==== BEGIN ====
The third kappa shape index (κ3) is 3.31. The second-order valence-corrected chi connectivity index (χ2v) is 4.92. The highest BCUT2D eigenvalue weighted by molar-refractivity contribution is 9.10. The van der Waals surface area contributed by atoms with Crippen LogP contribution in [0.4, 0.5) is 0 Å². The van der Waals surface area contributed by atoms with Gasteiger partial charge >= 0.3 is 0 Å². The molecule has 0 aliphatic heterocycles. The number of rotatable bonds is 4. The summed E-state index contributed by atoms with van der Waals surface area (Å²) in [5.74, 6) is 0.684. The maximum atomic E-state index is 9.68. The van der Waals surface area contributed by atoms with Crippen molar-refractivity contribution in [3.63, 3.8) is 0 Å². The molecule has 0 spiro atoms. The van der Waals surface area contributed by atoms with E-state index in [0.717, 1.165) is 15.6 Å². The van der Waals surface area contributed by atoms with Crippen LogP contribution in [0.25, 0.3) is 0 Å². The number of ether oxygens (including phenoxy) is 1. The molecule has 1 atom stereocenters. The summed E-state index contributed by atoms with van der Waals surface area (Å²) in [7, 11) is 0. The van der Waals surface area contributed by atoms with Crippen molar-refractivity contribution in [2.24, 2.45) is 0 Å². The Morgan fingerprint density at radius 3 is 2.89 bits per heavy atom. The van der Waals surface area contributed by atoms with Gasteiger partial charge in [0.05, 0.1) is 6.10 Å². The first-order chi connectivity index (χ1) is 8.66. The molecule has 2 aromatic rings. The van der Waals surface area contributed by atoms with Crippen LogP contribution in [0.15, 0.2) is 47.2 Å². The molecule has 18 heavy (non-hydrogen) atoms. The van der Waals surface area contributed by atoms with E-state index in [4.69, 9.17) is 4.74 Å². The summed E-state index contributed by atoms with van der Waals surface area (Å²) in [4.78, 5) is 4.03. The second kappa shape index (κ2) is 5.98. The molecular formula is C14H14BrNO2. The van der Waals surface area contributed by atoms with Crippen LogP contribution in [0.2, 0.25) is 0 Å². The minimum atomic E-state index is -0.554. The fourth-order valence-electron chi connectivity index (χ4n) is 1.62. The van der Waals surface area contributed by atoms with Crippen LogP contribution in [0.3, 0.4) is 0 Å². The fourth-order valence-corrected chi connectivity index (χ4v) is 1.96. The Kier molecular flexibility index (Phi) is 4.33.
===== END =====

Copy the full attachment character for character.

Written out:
The third kappa shape index (κ3) is 3.31. The second-order valence-corrected chi connectivity index (χ2v) is 4.92. The highest BCUT2D eigenvalue weighted by molar-refractivity contribution is 9.10. The van der Waals surface area contributed by atoms with Crippen LogP contribution in [0.4, 0.5) is 0 Å². The van der Waals surface area contributed by atoms with Gasteiger partial charge >= 0.3 is 0 Å². The molecule has 0 aliphatic heterocycles. The number of rotatable bonds is 4. The summed E-state index contributed by atoms with van der Waals surface area (Å²) in [5.74, 6) is 0.684. The maximum atomic E-state index is 9.68. The van der Waals surface area contributed by atoms with Crippen molar-refractivity contribution in [3.63, 3.8) is 0 Å². The molecule has 0 spiro atoms. The van der Waals surface area contributed by atoms with E-state index in [0.717, 1.165) is 15.6 Å². The van der Waals surface area contributed by atoms with Crippen LogP contribution in [0.25, 0.3) is 0 Å². The number of ether oxygens (including phenoxy) is 1. The molecule has 1 atom stereocenters. The summed E-state index contributed by atoms with van der Waals surface area (Å²) in [7, 11) is 0. The van der Waals surface area contributed by atoms with Crippen molar-refractivity contribution in [2.24, 2.45) is 0 Å². The Morgan fingerprint density at radius 3 is 2.89 bits per heavy atom. The van der Waals surface area contributed by atoms with Gasteiger partial charge in [0.05, 0.1) is 6.10 Å². The first-order chi connectivity index (χ1) is 8.66. The molecule has 2 aromatic rings. The van der Waals surface area contributed by atoms with Crippen LogP contribution in [0.15, 0.2) is 47.2 Å². The molecule has 18 heavy (non-hydrogen) atoms. The van der Waals surface area contributed by atoms with E-state index in [4.69, 9.17) is 4.74 Å². The summed E-state index contributed by atoms with van der Waals surface area (Å²) in [4.78, 5) is 4.03. The second kappa shape index (κ2) is 5.98. The molecular formula is C14H14BrNO2. The van der Waals surface area contributed by atoms with Crippen LogP contribution in [0.2, 0.25) is 0 Å². The minimum atomic E-state index is -0.554. The fourth-order valence-electron chi connectivity index (χ4n) is 1.62. The van der Waals surface area contributed by atoms with Crippen LogP contribution in [0.3, 0.4) is 0 Å². The fourth-order valence-corrected chi connectivity index (χ4v) is 1.96. The Kier molecular flexibility index (Phi) is 4.33.